Similar placards are plastered along the proposed new leg of Phoenix’s light-rail system, a plan that progressed quietly until some shop owners in the mostly Hispanic and black community complained that reducing car traffic from four to two lanes on the affected thoroughfare could hurt business.
It was discussed for six years, and 55 percent of voters citywide — as well as 70 percent of voters in the two districts it would traverse — approved an initiative to help fund the 5.5-mile (8.9-kilometer) extension.
But business owners in this once-segregated area suddenly protested plans to shrink the roadway to two lanes on the Central Avenue route past automotive shops and Latino markets. Some neighbors worried it would bring more crime, push up rents or change the character of their community.
Residents of low-income minority neighborhoods often assume they will be bypassed or harmed by such projects, activists and academics said. There are innumerable tales of communities lost to progress: hundreds of Mexican-American families displaced from Los Angeles’ Chavez Ravine, now home to Dodgers Stadium; thousands of people relocated from a black and Polish Detroit neighborhood known as Poletown for a General Motors factory; Phoenix’s Golden Gate Barrio razed for the expansion of Sky Harbor International Airport.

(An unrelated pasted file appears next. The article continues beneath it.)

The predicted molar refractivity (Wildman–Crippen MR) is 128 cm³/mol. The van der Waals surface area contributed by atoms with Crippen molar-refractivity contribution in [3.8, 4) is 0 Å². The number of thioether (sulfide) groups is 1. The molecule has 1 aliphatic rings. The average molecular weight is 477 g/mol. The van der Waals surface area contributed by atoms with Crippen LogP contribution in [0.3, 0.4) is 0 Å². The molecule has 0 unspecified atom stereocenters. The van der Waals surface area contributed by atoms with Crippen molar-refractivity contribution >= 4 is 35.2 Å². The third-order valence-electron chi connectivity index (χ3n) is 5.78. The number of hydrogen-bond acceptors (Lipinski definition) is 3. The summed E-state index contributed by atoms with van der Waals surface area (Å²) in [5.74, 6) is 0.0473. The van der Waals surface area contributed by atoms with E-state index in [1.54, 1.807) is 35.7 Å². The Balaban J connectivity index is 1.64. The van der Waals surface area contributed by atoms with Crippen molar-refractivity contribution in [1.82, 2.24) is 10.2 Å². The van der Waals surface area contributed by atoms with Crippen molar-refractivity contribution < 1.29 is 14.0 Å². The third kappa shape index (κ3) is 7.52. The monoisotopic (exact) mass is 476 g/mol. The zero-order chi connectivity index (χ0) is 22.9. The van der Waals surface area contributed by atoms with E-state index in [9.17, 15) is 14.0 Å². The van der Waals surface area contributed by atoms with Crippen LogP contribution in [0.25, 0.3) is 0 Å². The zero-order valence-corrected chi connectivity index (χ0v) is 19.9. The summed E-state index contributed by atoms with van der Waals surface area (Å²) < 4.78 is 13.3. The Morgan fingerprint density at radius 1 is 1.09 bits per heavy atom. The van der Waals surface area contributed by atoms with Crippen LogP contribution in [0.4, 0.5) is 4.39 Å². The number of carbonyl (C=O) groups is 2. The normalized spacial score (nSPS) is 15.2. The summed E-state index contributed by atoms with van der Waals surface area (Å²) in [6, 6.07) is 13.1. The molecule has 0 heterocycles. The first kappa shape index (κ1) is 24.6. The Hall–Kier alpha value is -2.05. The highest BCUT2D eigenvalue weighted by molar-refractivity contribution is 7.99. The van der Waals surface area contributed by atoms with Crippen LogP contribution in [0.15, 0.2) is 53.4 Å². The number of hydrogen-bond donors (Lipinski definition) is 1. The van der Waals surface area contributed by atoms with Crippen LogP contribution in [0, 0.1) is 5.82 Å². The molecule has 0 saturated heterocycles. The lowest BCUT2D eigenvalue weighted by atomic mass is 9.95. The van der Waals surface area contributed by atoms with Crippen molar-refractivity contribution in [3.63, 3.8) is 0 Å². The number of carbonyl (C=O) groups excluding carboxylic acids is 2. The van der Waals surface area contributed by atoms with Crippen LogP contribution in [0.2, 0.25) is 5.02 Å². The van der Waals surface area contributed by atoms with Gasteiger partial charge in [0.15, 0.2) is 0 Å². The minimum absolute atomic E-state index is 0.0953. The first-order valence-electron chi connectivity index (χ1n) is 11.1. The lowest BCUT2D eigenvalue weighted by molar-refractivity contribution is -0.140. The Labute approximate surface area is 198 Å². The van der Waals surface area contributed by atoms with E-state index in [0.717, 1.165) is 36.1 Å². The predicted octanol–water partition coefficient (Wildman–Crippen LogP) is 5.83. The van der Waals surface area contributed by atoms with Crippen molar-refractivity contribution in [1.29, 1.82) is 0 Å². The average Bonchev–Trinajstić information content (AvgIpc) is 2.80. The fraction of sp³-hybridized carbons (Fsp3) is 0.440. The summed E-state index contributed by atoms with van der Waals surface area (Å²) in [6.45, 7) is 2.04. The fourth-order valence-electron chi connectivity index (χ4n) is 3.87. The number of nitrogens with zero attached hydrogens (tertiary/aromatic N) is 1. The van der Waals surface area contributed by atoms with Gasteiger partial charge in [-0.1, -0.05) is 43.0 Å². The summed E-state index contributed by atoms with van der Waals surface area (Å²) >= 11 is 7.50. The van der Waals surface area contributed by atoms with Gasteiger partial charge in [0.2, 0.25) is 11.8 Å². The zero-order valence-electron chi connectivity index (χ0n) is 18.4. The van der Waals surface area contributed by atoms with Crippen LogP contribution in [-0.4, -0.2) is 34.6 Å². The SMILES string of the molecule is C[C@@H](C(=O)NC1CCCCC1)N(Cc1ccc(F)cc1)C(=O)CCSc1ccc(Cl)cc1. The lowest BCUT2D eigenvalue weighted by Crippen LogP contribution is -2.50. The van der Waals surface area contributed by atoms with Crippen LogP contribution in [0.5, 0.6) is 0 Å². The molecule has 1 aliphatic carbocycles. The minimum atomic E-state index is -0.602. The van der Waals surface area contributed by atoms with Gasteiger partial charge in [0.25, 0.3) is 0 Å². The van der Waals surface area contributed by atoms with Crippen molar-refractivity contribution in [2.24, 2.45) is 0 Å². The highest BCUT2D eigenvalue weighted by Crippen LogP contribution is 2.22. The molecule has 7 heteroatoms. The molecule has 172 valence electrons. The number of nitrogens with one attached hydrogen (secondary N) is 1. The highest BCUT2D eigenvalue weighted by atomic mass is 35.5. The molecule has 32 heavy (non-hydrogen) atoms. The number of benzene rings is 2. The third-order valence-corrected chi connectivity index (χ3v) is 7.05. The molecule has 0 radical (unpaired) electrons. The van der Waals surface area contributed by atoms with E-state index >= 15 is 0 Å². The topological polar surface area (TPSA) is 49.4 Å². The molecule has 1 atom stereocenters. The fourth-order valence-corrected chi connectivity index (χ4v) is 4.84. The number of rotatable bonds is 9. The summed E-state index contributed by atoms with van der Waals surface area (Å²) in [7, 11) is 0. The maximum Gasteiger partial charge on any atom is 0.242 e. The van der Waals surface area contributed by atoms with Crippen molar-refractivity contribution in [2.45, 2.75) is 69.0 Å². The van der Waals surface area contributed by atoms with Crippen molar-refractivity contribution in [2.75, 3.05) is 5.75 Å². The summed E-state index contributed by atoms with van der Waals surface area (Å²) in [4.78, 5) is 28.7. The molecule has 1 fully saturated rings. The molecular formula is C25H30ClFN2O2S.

“History matters,” said urban planning professor Francisco Lara-Valencia, who takes his Arizona State University students to south Phoenix to study the project.
“South Phoenix has suffered a long time — with segregation, discrimination,” he said. “But this project could bring more development and other good things to the area.”
The last-minute protests demonstrate the importance of early input from long-mistreated communities on major projects, transportation experts said.
Cities sometimes substitute voter sentiment for true community outreach, said Robert Puentes, president and CEO of the Eno Center for Transportation, a Washington think tank.
“Assuming that local communities will sign on can turn out to be dramatically wrong,” added Raj Rajkumar, professor and director at Carnegie Mellon University’s Metro21 Smart Cities Institute in Pittsburgh.
But minority groups more often complain they are being ignored for transportation options they need to get to work, school and medical appointments.
In Georgia, residents of some majority-black neighborhoods in recent months accused Metropolitan Atlanta Rapid Transit Authority officials of favoring white residents in their plans to expand rail into wealthier areas. The Los Angeles Metropolitan Transit Authority was forced to adjust bus fares and relieve overcrowding in the 1990s after minority neighborhoods complained it was cutting their bus routes even as it spent more on commuter rail to wealthier Anglo areas.
Rajkumar said a lack of public transit can limit opportunities people in poor minority neighborhoods, noting that “if one cannot afford to own a car and not even have access to transportation to go to an interview, things go downhill very quickly.”